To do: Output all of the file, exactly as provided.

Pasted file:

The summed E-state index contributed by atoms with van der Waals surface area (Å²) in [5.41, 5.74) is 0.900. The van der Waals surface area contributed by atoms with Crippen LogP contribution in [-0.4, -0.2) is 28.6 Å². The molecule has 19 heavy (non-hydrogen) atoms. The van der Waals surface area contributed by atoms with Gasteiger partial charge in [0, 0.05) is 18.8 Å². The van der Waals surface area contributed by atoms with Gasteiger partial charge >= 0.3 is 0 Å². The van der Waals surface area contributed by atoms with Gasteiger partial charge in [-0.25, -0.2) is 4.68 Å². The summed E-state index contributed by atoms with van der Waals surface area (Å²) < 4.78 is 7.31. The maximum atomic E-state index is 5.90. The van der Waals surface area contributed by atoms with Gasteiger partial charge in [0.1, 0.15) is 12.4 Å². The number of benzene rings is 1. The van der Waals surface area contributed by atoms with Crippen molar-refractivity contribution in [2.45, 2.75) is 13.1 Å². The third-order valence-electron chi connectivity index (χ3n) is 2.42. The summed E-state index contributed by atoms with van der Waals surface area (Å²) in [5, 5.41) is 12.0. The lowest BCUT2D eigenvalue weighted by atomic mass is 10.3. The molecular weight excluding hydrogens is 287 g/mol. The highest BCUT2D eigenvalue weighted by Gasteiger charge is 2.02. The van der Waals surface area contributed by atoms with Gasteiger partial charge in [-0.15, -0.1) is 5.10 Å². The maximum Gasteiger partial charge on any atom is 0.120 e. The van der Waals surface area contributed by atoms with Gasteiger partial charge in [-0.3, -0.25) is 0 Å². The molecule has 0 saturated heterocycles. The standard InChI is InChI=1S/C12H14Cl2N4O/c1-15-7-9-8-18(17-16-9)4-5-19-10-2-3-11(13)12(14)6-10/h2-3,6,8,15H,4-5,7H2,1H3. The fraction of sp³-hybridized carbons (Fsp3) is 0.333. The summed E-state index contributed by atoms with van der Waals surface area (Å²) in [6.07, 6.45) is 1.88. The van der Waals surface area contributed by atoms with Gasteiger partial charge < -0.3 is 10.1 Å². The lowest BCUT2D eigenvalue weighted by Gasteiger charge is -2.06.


The summed E-state index contributed by atoms with van der Waals surface area (Å²) in [5.41, 5.74) is 0.900. The van der Waals surface area contributed by atoms with Crippen LogP contribution in [-0.4, -0.2) is 28.6 Å². The molecule has 19 heavy (non-hydrogen) atoms. The van der Waals surface area contributed by atoms with Gasteiger partial charge in [0, 0.05) is 18.8 Å². The van der Waals surface area contributed by atoms with Gasteiger partial charge >= 0.3 is 0 Å². The van der Waals surface area contributed by atoms with Gasteiger partial charge in [-0.25, -0.2) is 4.68 Å². The summed E-state index contributed by atoms with van der Waals surface area (Å²) < 4.78 is 7.31. The maximum atomic E-state index is 5.90. The van der Waals surface area contributed by atoms with Gasteiger partial charge in [0.1, 0.15) is 12.4 Å². The number of benzene rings is 1. The van der Waals surface area contributed by atoms with Crippen molar-refractivity contribution in [2.45, 2.75) is 13.1 Å². The third-order valence-electron chi connectivity index (χ3n) is 2.42. The summed E-state index contributed by atoms with van der Waals surface area (Å²) in [5, 5.41) is 12.0. The lowest BCUT2D eigenvalue weighted by atomic mass is 10.3. The molecular weight excluding hydrogens is 287 g/mol. The highest BCUT2D eigenvalue weighted by Gasteiger charge is 2.02. The van der Waals surface area contributed by atoms with Gasteiger partial charge in [-0.15, -0.1) is 5.10 Å². The maximum Gasteiger partial charge on any atom is 0.120 e. The van der Waals surface area contributed by atoms with Gasteiger partial charge in [-0.3, -0.25) is 0 Å². The molecule has 0 saturated heterocycles. The standard InChI is InChI=1S/C12H14Cl2N4O/c1-15-7-9-8-18(17-16-9)4-5-19-10-2-3-11(13)12(14)6-10/h2-3,6,8,15H,4-5,7H2,1H3. The fraction of sp³-hybridized carbons (Fsp3) is 0.333. The summed E-state index contributed by atoms with van der Waals surface area (Å²) in [6.07, 6.45) is 1.88. The van der Waals surface area contributed by atoms with Gasteiger partial charge < -0.3 is 10.1 Å². The lowest BCUT2D eigenvalue weighted by Gasteiger charge is -2.06.